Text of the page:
The Seattle Times has a sort of Year-In-Review editorial about education in today's paper. Nearly every statement in the editorial is either incorrect, unsubstantiated, or misguided.
"Academic standards were raised" They were? Where? How? By whom? I didn't see anyone raising any standards this year.
"The Legislature amended the Basic Education Act, a giant leap forward in an 18-year education-reform effort." Yes, they voted for it, but they didn't fund it and they are now in Court saying that they are already fulfilling their obligation to funding education, so they are denying it. The amended act is lip service - hardly a step forward, let alone a giant leap.
They said that the delay in making high stakes math and science tests a graduation requirement was a gaffe. No, the gaffe has been miseducating students in math and science for the past ten years. These tests were supposed to be used to hold adults accountable, not students. Where are the adults who have suffered negative consequences for these failures? Why punish the students, the people with the least power to influence the system?
The Times notes the reduced funding from the State for education and the increased dependence on local levies. So much for the great leap forward thanks to the amended Basic Education Act. HA!
The Times encourages the state to make long-term overhauls in the system to compete for a paltry amount of one-time money from the federal government. Not smart.
The Times seems to think that there has been progress on struggling schools and teacher quality. There has not. The problem isn't struggling schools; the problem is struggling students. We need to send the help to the students, not to the schools. All of the talk about struggling schools is misguided and a distraction from the real problem. And as for teacher quality, all of the talk about teacher quality is completely empty in the absence of a definition - there is none. All of the talk about improving teacher quality is completely empty in the absence of any metrics, assessments, or benchmarks - there are none.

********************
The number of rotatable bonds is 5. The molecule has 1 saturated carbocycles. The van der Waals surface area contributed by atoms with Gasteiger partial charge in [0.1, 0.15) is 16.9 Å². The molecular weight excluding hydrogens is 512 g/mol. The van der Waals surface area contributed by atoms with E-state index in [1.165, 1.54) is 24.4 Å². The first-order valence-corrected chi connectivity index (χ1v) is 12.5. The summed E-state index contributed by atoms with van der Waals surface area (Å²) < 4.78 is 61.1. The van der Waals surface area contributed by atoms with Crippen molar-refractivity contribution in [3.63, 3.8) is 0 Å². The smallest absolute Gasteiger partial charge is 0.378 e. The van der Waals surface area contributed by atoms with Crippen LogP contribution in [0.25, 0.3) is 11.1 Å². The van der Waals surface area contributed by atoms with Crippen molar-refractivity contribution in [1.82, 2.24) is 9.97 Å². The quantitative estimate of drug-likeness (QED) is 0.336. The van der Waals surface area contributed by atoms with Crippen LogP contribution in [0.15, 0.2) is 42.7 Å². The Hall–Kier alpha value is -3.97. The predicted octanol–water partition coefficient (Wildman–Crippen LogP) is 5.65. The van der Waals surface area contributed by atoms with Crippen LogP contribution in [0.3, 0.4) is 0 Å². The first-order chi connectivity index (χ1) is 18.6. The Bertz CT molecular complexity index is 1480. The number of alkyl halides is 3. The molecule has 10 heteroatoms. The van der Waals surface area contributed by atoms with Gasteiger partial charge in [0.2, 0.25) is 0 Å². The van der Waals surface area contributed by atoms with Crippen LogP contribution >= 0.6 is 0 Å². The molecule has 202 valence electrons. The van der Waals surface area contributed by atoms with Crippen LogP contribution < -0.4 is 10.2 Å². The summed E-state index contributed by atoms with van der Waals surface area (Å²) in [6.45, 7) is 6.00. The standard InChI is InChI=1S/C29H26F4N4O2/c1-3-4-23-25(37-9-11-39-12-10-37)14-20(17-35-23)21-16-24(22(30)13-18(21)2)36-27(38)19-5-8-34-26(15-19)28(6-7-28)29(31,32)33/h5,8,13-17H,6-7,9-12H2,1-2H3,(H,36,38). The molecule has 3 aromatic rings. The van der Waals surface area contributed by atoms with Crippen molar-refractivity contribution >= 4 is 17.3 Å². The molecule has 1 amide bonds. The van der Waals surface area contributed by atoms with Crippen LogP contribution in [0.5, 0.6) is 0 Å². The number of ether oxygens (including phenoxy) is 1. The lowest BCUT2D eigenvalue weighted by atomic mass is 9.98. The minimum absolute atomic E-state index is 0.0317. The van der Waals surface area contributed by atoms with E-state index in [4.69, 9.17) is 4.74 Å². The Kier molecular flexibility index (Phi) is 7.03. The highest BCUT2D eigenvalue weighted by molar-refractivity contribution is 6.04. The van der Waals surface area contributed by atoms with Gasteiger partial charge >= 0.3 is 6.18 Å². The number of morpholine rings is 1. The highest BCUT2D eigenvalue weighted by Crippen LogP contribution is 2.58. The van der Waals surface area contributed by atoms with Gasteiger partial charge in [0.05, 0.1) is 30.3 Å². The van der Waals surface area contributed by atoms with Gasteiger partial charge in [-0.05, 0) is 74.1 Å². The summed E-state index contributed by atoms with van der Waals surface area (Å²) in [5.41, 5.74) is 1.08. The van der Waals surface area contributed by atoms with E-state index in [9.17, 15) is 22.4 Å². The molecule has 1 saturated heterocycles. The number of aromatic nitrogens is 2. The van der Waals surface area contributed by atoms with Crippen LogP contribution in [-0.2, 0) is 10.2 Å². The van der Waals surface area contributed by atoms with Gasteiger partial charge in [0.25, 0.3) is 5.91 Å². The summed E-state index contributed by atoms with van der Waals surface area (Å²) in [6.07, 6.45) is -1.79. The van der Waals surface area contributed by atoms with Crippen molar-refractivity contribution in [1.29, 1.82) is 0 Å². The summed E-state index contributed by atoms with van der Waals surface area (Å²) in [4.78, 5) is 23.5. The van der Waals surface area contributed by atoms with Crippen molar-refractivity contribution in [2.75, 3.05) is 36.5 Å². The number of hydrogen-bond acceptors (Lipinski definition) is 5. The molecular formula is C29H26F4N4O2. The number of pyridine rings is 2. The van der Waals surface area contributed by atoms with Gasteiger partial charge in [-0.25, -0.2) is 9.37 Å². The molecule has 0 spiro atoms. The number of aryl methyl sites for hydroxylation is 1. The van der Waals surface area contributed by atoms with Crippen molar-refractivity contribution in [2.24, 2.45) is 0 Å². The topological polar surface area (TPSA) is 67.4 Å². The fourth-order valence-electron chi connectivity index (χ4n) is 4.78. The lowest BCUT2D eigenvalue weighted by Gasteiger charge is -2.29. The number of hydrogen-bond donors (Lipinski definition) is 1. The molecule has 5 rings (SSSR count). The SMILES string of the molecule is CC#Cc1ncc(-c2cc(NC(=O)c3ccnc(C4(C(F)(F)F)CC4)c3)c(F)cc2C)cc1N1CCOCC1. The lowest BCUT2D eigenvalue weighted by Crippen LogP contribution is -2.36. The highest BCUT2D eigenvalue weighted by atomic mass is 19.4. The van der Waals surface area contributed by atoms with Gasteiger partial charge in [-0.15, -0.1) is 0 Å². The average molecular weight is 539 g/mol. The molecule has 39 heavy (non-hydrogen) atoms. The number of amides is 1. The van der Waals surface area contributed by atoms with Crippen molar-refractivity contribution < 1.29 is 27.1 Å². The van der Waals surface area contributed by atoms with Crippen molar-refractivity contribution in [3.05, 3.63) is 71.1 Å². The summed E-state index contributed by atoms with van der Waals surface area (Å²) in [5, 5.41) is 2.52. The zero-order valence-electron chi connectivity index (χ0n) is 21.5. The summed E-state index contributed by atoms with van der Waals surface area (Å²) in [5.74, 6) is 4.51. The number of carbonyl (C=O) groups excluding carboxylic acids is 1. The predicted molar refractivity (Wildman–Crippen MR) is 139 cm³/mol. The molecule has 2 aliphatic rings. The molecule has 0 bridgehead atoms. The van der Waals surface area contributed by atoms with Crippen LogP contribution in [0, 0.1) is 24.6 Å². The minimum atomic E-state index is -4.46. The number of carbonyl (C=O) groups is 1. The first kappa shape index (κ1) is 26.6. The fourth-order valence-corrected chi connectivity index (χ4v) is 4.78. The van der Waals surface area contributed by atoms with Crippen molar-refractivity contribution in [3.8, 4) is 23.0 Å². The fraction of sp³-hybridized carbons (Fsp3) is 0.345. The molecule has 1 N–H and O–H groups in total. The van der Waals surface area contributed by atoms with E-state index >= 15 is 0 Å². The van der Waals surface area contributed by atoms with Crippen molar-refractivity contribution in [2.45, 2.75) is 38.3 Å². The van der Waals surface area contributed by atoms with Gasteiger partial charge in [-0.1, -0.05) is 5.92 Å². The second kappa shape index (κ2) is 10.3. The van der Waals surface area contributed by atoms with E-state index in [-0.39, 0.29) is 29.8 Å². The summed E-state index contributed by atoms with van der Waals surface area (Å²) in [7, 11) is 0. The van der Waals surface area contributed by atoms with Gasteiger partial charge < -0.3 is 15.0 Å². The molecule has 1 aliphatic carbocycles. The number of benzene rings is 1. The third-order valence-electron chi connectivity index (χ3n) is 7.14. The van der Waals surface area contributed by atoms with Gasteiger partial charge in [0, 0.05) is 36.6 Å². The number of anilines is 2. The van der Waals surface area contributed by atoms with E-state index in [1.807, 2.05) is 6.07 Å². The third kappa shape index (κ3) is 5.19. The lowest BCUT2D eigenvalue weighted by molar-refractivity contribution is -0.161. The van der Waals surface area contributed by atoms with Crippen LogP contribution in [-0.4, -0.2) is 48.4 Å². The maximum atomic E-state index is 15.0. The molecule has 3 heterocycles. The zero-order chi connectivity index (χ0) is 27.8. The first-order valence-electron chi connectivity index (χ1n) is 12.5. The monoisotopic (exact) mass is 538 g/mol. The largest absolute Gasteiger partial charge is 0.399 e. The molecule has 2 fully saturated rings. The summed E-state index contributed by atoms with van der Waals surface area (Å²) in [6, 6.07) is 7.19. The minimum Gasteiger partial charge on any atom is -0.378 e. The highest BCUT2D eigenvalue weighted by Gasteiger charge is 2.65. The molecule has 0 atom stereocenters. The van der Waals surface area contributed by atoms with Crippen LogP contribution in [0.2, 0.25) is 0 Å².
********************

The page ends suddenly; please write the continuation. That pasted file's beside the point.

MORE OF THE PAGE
The Times favors merit pay and charter schools but cannot explain the benefits of either of them nor can the Times explain how they would work or why we need them. Why does the Times favor charter schools but oppose alternative ones?
The editorial board of the Seattle Times is full of people with critical reasoning skills who are capable of asking sharp questions, but when it comes to education issues they lose all of that and become rubes overawed by jargon and sloganeering. It's pathetic.